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Understanding IRAs

Individual retirement accounts(IRAs) are personal retirement plans. You must earn income to contribute, and will usually build the plan over several decades.

Roth vs Traditional

There are two types of IRAs: a traditional IRA and a Roth IRA. The main difference between them is when you pay taxes.

A traditional IRA is tax deferred. This means that you can contribute money before it's taxed, and you don't owe taxes on those contributions or your earnings until you withdraw the money. The amount of interest you pay is based on how much you made that year. So if you think your tax rate is going to be lower when you retire, a traditional IRA can save you money.

A Roth IRA is not tax deferred so you owe taxes when you contribute the money to the account. But that means you won't have to worry about paying them later and your contribution can grow tax-free. If you think you will be taxed at a higher percent when you retire, then it might be worth paying the taxes now. Though, you should know that withdrawals are only tax-free if your account has been open at least five years and you’re at least 59 and a half years old.

Which IRA is for You?

The simple answer is, if you think you’ll be in a higher tax bracket when you retire, a Roth IRA is the better investment. If you will stay the same or lower, then a traditional IRA may be better.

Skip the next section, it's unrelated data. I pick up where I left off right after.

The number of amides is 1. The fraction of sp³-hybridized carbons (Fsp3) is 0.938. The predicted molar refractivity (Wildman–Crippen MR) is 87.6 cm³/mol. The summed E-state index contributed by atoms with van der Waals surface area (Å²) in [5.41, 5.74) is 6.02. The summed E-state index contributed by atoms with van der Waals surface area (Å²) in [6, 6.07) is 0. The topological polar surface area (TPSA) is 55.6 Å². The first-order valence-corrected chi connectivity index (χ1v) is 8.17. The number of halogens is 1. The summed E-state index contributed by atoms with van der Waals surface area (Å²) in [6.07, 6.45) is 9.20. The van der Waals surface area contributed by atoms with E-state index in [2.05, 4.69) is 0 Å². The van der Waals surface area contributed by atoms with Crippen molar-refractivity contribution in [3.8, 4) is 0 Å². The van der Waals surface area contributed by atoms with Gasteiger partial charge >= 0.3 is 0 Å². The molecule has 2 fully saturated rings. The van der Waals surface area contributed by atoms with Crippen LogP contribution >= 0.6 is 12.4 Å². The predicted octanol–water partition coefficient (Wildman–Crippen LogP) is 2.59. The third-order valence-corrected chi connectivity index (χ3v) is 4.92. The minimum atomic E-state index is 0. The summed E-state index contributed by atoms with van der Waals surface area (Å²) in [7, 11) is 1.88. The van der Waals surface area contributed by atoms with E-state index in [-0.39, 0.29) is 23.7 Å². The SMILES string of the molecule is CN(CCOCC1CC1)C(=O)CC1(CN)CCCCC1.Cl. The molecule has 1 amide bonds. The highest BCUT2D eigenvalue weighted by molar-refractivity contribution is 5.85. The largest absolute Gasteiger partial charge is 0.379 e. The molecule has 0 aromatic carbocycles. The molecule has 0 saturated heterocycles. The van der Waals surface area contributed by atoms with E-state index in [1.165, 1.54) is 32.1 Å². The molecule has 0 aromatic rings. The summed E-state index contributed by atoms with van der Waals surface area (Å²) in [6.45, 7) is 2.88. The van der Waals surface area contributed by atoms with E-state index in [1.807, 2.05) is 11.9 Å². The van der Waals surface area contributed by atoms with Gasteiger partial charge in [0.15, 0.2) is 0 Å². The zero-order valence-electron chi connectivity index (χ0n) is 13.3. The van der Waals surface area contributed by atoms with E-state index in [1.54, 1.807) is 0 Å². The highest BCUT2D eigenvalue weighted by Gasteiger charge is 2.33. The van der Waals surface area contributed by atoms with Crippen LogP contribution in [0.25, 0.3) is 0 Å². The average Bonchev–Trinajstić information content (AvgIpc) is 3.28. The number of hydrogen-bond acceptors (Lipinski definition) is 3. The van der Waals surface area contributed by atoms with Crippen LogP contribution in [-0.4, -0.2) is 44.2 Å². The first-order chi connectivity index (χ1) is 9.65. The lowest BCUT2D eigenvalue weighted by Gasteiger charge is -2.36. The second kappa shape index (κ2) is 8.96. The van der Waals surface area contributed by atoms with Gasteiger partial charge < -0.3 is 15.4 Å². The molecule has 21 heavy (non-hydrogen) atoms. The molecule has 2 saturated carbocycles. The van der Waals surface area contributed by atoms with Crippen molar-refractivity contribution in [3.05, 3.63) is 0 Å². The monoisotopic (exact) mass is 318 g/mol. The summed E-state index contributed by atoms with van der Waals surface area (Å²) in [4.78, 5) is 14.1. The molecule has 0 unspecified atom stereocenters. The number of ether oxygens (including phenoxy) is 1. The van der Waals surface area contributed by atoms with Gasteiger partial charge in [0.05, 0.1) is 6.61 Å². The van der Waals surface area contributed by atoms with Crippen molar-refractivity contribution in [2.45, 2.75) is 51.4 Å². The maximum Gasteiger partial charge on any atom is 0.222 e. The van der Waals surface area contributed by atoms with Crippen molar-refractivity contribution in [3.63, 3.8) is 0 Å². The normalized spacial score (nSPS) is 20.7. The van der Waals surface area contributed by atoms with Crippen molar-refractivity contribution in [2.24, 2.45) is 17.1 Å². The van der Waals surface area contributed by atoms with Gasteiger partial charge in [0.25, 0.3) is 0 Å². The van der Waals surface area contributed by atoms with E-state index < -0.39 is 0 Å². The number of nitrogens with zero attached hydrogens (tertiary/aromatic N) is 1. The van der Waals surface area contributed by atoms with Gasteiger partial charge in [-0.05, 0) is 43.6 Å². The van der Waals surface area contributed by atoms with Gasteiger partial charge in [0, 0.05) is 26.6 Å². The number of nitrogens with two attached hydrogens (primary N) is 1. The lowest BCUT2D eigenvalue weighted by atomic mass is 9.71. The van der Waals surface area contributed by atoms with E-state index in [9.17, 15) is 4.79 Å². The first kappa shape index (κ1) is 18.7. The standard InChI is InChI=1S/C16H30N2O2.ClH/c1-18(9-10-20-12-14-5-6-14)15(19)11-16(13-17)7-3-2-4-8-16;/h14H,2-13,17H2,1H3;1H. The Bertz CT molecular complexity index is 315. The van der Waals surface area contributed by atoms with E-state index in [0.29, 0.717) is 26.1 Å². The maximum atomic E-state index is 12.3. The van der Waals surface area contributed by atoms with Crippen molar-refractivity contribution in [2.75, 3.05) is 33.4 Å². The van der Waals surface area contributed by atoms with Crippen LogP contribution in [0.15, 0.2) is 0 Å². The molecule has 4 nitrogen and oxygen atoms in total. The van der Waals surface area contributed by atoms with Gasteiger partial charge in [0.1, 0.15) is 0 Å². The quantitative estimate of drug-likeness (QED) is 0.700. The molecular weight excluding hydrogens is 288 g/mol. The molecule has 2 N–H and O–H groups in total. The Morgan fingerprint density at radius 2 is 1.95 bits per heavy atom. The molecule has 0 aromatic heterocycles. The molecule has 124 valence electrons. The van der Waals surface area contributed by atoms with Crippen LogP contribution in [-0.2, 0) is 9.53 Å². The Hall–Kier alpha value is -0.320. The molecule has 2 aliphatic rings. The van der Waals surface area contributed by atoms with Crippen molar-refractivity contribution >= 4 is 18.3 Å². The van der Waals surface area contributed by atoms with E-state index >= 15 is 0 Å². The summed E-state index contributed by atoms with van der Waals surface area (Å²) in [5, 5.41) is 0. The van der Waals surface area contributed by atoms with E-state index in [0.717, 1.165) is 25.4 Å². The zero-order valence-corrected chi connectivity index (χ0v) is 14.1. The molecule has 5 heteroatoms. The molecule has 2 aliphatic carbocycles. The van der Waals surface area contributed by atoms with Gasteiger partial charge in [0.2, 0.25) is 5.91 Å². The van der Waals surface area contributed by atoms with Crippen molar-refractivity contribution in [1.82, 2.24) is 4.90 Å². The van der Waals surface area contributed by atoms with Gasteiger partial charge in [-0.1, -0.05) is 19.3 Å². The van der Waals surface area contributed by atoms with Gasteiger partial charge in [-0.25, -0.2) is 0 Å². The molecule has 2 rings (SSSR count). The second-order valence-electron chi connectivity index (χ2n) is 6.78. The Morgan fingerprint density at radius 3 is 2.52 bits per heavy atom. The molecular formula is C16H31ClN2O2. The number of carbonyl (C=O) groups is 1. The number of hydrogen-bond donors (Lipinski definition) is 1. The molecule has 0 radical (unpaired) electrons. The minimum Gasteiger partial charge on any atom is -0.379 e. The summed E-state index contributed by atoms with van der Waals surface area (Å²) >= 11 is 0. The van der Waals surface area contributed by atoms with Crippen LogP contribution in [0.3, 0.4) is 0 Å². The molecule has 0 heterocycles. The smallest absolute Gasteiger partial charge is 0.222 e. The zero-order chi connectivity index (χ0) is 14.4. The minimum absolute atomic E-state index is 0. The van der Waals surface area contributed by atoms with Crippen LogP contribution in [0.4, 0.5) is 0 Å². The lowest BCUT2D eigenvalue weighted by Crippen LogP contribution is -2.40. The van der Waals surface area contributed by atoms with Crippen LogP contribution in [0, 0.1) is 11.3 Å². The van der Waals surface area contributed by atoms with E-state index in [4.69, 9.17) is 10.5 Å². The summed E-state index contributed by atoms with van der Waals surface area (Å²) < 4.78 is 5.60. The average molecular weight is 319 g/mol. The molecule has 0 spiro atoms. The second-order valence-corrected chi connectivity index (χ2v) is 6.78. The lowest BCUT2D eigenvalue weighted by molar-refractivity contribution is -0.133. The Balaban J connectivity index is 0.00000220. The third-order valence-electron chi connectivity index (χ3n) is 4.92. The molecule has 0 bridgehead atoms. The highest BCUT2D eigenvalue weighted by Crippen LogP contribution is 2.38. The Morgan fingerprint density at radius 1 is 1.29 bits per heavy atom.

But that is just a guideline. The goal is to collect the most money you can when you retire, and in order to maximize your IRA, you'll need to make sure you know all the laws, limits, and qualifications. These will change over time, but you can always go to your financial institution for advice or seek help from a financial advisor.

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Withdrawing the Money

If you want to make a withdrawal before you're 59 and a half, you'll have to pay a 10% tax penalty. On the other hand, you must begin to make withdrawals when you turn 70 and a half with a traditional IRA. If you have a Roth IRA, you’re never required to make withdrawals.

Contribution Limits

The only requirement for opening an IRA is having earned income. Your total annual contribution is limited to $6,000 for 2022, whether you put it all in one account or divide it between a traditional IRA and a Roth.

Any amount of income you earn qualifies, and you can contribute as much as you want up to the annual cap. But you can’t contribute more than you earn. For example, if you earn $1,800 in a year, that’s how much you can put in. And whether you earn $5,500 or $350,000, the top limit is the same.

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It's Your Account

After you turn 18, it’s easy to open an IRA. All you do is fill out a relatively simple application provided by your bank or credit union,, mutual fund company, brokerage firm, or other financial institution you choose to be a custodian (responsible for watching over) of your account.

Because IRAs are self directed, you decide how to invest the money. You’re responsible for following the rules that govern the accounts. Basically, that means you have to make sure you’re not putting in too much money and making approved investments.

IRAs are complicated, but you don’t have to be an expert to use them. They can be automated to take a little out of each paycheck and will continue to grow even if you don’t understand how they work. Whether you go Roth, Traditional, or both, the only questionable choice is not to invest at all.